Sundays really were not meant for doing anything. Especially when church is cancelled (or rather relocated) and you can sleep in and it’s sunny but not hot for the first time in a week. And your husband toasts you a bagel and you got new yarn in the mail and you washed your hair last night so you feel all tidy. And you found a new band you like and you got new jeans and the kitchen is clean. But you have to go to work in the afternoon anyway.
Back in May I started doing the New York Times crossword puzzle every day. We get a copy of the Times (and four other papers) at the library so it seemed like a nice way to wake up each morning. Get to work (still a little asleep), log into computer, glance at to do list, find newly delivered papers, make copy of puzzle, sharpen pencil, pour coffee, commence wake up process. I copy every puzzle so that I have a backlog. I only work five of the six days that they publish puzzles, and sometimes the deliveries are delayed over the weekends, so I’ve got a nice little stack built up. And for some reason I haven’t thrown any of them out once I finish them. I’ve got half a ream’s worth of paper in completed NYT crosswords. What does one do with something like that? Wallpaper a room? They’re getting too big for the binder clip holding them together. Something’s gotta give soon…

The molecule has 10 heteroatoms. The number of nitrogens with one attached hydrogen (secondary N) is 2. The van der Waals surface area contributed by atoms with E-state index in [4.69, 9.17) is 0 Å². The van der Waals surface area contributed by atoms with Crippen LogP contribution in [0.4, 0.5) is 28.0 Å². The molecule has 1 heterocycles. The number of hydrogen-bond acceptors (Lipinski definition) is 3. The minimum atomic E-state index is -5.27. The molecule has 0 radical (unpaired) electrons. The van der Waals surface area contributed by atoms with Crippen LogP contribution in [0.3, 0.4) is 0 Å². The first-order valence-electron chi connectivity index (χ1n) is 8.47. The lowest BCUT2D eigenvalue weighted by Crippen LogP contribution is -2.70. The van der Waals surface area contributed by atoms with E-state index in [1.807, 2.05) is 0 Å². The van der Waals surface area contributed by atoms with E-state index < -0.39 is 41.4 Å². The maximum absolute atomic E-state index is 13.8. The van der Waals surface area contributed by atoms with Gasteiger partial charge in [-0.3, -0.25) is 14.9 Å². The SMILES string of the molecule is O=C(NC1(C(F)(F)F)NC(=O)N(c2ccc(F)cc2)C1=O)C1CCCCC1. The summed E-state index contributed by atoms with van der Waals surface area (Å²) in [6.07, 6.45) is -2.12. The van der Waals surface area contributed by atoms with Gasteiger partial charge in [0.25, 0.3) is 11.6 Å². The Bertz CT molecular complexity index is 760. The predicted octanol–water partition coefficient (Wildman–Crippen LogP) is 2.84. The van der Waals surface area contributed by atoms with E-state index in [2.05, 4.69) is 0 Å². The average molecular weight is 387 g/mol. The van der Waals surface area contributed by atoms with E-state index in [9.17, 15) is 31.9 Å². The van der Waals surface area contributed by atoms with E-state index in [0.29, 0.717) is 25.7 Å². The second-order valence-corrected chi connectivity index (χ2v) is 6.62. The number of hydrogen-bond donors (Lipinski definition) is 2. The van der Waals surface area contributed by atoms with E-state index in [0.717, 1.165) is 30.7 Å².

I’ve stolen this idea from Wil Wheaton, you should know… He posts blogs filled with random unrelated updates and thoughts, and I love reading them. He’s a good writer – no crap, just to the point but still using his unique voice.
Molding beeswax over sharp wires in your mouth is like riding a bike. The permanent retainer the orthodontist left me with as a parting gift after six years of braces is finally giving up the ghost. A slice of dried mango is what did it in. One bite into that leather sweetness and I felt something give. Now maybe a month later the wire has worked itself all the way out of the cement and I can no longer run my tongue over it without a snag and a wince. So I cannibalized the base of one of the hipster hexagonal candles I got at the farmers market, rolled the tiny shavings between my fingers until they molded, and thumbed the lump right over the offending poke. Only after shaving the base off my trendy centerpiece did I remember my stint with bookbinding and how I was told to strengthen my binding string with wax. I had gone out right away to buy PVA glue, cotton string, and a handy little brick of beeswax made expressly for running string through. That brick still lived somewhere in my apartment, I was sure of it. My husband helped me ransack a few drawers and shelves and there it was. Dusty, discolored, and bearing many wounds from slicing string, but still legibly labeled for what it was.
So anyway, I have to go to the dentist. My nostalgic wax is only a stopgap.